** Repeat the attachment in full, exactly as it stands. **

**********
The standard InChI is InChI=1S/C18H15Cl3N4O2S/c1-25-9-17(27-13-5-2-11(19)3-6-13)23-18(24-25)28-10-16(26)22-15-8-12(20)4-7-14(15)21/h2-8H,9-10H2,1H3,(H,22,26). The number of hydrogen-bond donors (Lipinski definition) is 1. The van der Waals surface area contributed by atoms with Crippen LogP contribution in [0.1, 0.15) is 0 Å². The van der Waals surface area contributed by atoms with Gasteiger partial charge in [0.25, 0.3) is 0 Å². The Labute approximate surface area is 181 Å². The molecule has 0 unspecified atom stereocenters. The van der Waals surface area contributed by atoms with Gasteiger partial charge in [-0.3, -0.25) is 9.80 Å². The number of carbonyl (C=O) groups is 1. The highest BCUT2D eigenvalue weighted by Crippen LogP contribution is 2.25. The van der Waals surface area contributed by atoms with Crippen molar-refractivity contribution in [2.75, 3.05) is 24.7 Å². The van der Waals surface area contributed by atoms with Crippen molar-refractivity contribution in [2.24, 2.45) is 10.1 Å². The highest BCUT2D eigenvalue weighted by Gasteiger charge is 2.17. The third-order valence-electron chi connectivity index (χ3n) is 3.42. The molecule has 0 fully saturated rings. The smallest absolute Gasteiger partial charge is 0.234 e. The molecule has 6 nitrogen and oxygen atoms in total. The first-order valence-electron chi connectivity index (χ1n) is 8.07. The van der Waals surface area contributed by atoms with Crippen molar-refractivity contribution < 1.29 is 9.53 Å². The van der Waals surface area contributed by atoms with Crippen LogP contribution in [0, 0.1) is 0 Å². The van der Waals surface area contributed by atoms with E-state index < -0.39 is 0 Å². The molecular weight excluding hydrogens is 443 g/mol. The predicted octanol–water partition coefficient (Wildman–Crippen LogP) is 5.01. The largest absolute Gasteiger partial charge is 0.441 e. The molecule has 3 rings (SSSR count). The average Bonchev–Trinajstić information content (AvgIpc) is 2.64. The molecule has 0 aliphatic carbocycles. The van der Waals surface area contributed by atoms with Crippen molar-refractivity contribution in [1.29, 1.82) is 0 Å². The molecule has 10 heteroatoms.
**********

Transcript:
The standard InChI is InChI=1S/C18H15Cl3N4O2S/c1-25-9-17(27-13-5-2-11(19)3-6-13)23-18(24-25)28-10-16(26)22-15-8-12(20)4-7-14(15)21/h2-8H,9-10H2,1H3,(H,22,26). The number of hydrogen-bond donors (Lipinski definition) is 1. The van der Waals surface area contributed by atoms with Crippen LogP contribution in [0.1, 0.15) is 0 Å². The van der Waals surface area contributed by atoms with Gasteiger partial charge in [0.25, 0.3) is 0 Å². The Labute approximate surface area is 181 Å². The molecule has 0 unspecified atom stereocenters. The van der Waals surface area contributed by atoms with Gasteiger partial charge in [-0.3, -0.25) is 9.80 Å². The number of carbonyl (C=O) groups is 1. The highest BCUT2D eigenvalue weighted by Crippen LogP contribution is 2.25. The van der Waals surface area contributed by atoms with Crippen molar-refractivity contribution in [2.75, 3.05) is 24.7 Å². The van der Waals surface area contributed by atoms with Crippen molar-refractivity contribution in [2.24, 2.45) is 10.1 Å². The highest BCUT2D eigenvalue weighted by Gasteiger charge is 2.17. The third-order valence-electron chi connectivity index (χ3n) is 3.42. The molecule has 0 fully saturated rings. The smallest absolute Gasteiger partial charge is 0.234 e. The molecule has 6 nitrogen and oxygen atoms in total. The first-order valence-electron chi connectivity index (χ1n) is 8.07. The van der Waals surface area contributed by atoms with Crippen molar-refractivity contribution < 1.29 is 9.53 Å². The van der Waals surface area contributed by atoms with Crippen LogP contribution in [0, 0.1) is 0 Å². The van der Waals surface area contributed by atoms with E-state index < -0.39 is 0 Å². The molecular weight excluding hydrogens is 443 g/mol. The predicted octanol–water partition coefficient (Wildman–Crippen LogP) is 5.01. The largest absolute Gasteiger partial charge is 0.441 e. The molecule has 3 rings (SSSR count). The average Bonchev–Trinajstić information content (AvgIpc) is 2.64. The molecule has 0 aliphatic carbocycles. The van der Waals surface area contributed by atoms with Crippen molar-refractivity contribution in [1.29, 1.82) is 0 Å². The molecule has 10 heteroatoms.